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Breathing for Stress Relief

I tend to hold my breath... all the time. I hold it when something wonderful happens, to savour the moment and keep it for a long as possible. I hold it when something bad happens in an effort to stop time, pull it back, make it stop. I hold it when I'm angry or sad; thinking that by sucking all the air in perhaps I can stop the tirade of all that I really want to say.

But, breath is life. Breath brings us back to center, grounds us and helps us to move; and move through whatever is happening - good, bad or otherwise.

Breath and breath-work is something I'm only recently starting to embrace, but men like Whim Hoff or Yogic practitioners have been leaning into this for such a long long time.

When I gave birth to my baby boy, I breathed through it and slowed him down. (He was born in 49 minutes!). I breathed through the overwhelming sensations, and found relief in my own self. I find great relief in breath when I walk, or hike the back country. There is simple joy in relishing the feeling of life in and out.

In the light of the recent pandemic, we all fought fear to breathe unhindered, unmasked and free... and for some of us, we fought simply to keep breathing...

----->. Read on.

Have you ever paid attention to how you breathe when you're at ease? Take a minute to observe how your body feels the next time you're calm. You may have already noticed a shift in your mood. Your breath is a tremendous tool for reducing anxiety and reducing stress. Breathing exercises might assist you in relaxing since they simulate how your body feels when it is already calm.

Deep breathing is one of the most effective methods for reducing stress in the body. When you breathe deeply to relax, the things that happen when you are stressed, such as elevated heart rate, rapid breathing, and high blood pressure, all diminish. Besides deep breathing, there are several short breathing techniques that you can incorporate into your daily routine to give you a soothing sensation in times of stress.

Counted Breathing

Counting your breaths can be beneficial for both pace and meditation. This approach aids with speed by allowing you to lengthen your breath and extend yours exhales.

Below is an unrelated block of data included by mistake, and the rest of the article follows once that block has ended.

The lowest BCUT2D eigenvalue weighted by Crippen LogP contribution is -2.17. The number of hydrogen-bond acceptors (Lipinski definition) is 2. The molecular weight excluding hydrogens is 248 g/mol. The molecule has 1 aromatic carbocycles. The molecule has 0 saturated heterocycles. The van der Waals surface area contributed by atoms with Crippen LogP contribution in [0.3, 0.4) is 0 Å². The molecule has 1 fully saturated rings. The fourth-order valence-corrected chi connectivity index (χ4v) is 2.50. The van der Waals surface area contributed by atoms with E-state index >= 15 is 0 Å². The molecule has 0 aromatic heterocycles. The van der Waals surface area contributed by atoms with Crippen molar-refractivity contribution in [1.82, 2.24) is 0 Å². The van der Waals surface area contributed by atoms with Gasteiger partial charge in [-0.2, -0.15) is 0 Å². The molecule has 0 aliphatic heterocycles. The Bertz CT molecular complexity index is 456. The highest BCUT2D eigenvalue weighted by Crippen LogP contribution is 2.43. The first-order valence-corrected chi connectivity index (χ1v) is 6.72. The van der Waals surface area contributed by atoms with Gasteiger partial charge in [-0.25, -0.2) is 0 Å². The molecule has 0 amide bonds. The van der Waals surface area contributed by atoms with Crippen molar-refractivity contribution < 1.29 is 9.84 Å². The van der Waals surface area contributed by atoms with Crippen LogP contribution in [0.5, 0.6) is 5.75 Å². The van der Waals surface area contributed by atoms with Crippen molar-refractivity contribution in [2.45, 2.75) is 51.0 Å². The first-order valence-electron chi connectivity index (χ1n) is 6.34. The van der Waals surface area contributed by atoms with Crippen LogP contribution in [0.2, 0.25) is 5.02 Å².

Dr. Andrew Weil, a health guru, recommends "4-7-8 breathing." Inhale for a count of four, hold for a count of seven, then exhale for eight with this choice. This allows you to take a breather between each breath and slow things down.

Breathing through Both Nostrils

This breathing exercise variant has been used as meditation breathing for thousands of years. Put your finger over your right nostril when you inhale and only breathe through your left. Switch nostrils on the exhale and exclusively breathe through your right. You may breathe at whatever rate seems most calming to you, whether it's a 5-8 ratio, a 4-7-8 ratio, or whatever tempo you want. For a total of five minutes, repeat this exercise.

Muscle Relaxation That Gets Better Over Time

In this approach, you breathe in as you contract a muscle group and out as you release it. Progressive muscle relaxation aids physical and mental relaxation. Working your way up your body is a good idea. Tense each muscle group separately. Legs, belly, chest, fingers, arms, shoulders, neck, and face are all included.

A few deep, cleansing breaths might sometimes be all you need to relieve stress from your shoulders, back, or the rest of your body.

Inhale deeply through your nostrils and as much air as you can comfortably take in. Then let it go and concentrate on emptying your lungs. Repeat this breathing technique for a few breaths to relieve stress in your back, shoulders, and other areas where it likes to accumulate.

The Takeover

The vagus nerve, which goes from the brain stem to the belly and is part of the parasympathetic nervous system, which is responsible for the body's "rest and digest" processes, maybe stimulated by changing the rhythm of your breath. While a quick breathing exercise like this may help in the short term, regular breathing practice can help you maintain a sense of well-being and reduce stress at work and elsewhere.

Maybe we can learn to breathe and be more fully together.... CS

More from me.

Trust the Niggle Podcast: Listen Here Where I interview other people who have learned to trust themselves, live out those nudges and who have great boundaries.

Maybe I can help, listen, guide or confirm what you already know. It is a great self care practice to be kind to yourself.

Trust Yourself Journals... Pick your Cover here I found profound relief in writing out my thoughts, ideas, wishes and plans. Keeping an honest journal has been a big part of my ongoing journey to take care of myself... maybe it can be a start for you too.

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